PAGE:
Writer and director Gareth Edwards says that if Cloverfield is 9/11, then Monsters is five years into the war on terrorism and nobody cares anymore. Edwards’ comment is also apt because, while Cloverfield and Monsters are very different movies, there is a feeling they share, a commonality of how humans can be awed by forces beyond their control. Or perhaps it’s that we are overwhelmed trying to control forces beyond our control.
The premise of Monsters is that six years ago, NASA discovered “the possibility of alien life within our solar system.” The probe sent for samples breaks up over Mexico and shortly afterwards some rather strange and dangerous creatures began to appear. The northern half of Mexico is declared an Infected Zone. The military wages an ongoing battle to keep the creatures contained, but it seems that incursions outside the Zone are constantly being made and it may be a losing battle.
One of our “adventure holidays”
The cast consists of just two actors, Scoot McNairy as Andrew Kaulder and Whitney Able as Samantha Wynden. He is a photojournalist, desperate to shoot some actual alien action, rather than merely take pictures of day-old carnage. She’s the daughter of Andrew’s boss, a media tycoon, and Andrew must find a way to get her safely back to the U.S.
Andrew is not, at first, very likable. He’s cynical, driven, a bit desperate to make his name and make some money. Sam, on the other hand, is beautiful, bright, calm, a little lost, a little sad. The pair run up against a series of mishaps that ultimately means they have to traverse the Infected Zone by bus, truck and foot.
Along the way they meet an assortment of Mexican citizens and see a variety of military actions. The aliens are glimpsed — they appear to be gigantic octopi crossed with spiders, a huge bag-shaped head-body atop a thorax loaded with legs and tentacles — but as in many well-made monster movies, the full view of the creatures is saved for the climax of the film.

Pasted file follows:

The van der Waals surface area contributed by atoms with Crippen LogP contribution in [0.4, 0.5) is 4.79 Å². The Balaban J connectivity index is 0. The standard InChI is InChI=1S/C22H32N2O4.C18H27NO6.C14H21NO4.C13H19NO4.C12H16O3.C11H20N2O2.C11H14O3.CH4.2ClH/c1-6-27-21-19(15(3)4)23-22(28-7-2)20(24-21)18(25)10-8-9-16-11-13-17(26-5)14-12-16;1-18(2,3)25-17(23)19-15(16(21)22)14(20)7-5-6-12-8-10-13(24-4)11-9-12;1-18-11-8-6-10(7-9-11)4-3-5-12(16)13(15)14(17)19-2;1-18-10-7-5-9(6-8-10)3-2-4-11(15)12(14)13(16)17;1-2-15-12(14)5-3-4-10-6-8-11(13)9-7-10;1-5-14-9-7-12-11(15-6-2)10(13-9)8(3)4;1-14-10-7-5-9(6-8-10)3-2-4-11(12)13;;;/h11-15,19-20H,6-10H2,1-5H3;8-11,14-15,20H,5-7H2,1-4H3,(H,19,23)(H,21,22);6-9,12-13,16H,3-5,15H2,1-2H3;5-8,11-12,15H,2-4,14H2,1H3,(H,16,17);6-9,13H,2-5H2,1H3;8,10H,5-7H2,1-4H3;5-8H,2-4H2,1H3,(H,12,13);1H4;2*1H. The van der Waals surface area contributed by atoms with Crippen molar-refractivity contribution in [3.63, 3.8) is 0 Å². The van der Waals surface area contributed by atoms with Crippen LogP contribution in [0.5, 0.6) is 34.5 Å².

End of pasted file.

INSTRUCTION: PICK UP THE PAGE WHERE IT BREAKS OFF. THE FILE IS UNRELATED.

The kindness of the people along the route, Sam’s sweet-natured openness, Andrew’s hard-bitten façade; all are explored en route to the good ol’ U.S. of A. By the time the couple finally makes it to the small gap in the formidable border fence, they have grown close. But further surprises await them once they’ve returned to their own country.
Beyond the flash and dazzle
Your Humble Reviewer won’t give away any more of the story than that, but suffice to say this movie grabbed me and held on to the end. Monsters is one of the best movies, of any kind, made in the last few years.
The comparison with Cloverfield is certainly valid, but Monsters is deeper, a more complex take on a world that is stranger, more dangerous and certainly more wonderful than what went before. Cloverfield was all surface; Monsters digs deeper, uncovering the human stories that lie beneath the flash and dazzle of first, violent encounters. And, of course, the question of who the monsters of the title really are is a vexing one.
Another movie with which Monsters might be compared is District 9, the 2009 flick about ETs living in a South African slum. And that notion of extraterrestrials finding a place for themselves on Earth goes back further to 1988’s Alien Nation.
But Monsters is definitely its own movie. Imaginative, beautifully filmed, superbly acted, it will definitely make YHR’s list of the year’s best. Highly recommended./JE
DVD extras: Commentary track with Gareth Edwards, Whitney Able and Scoot McNairy; very short minidoc and a few deleted/extended scenes.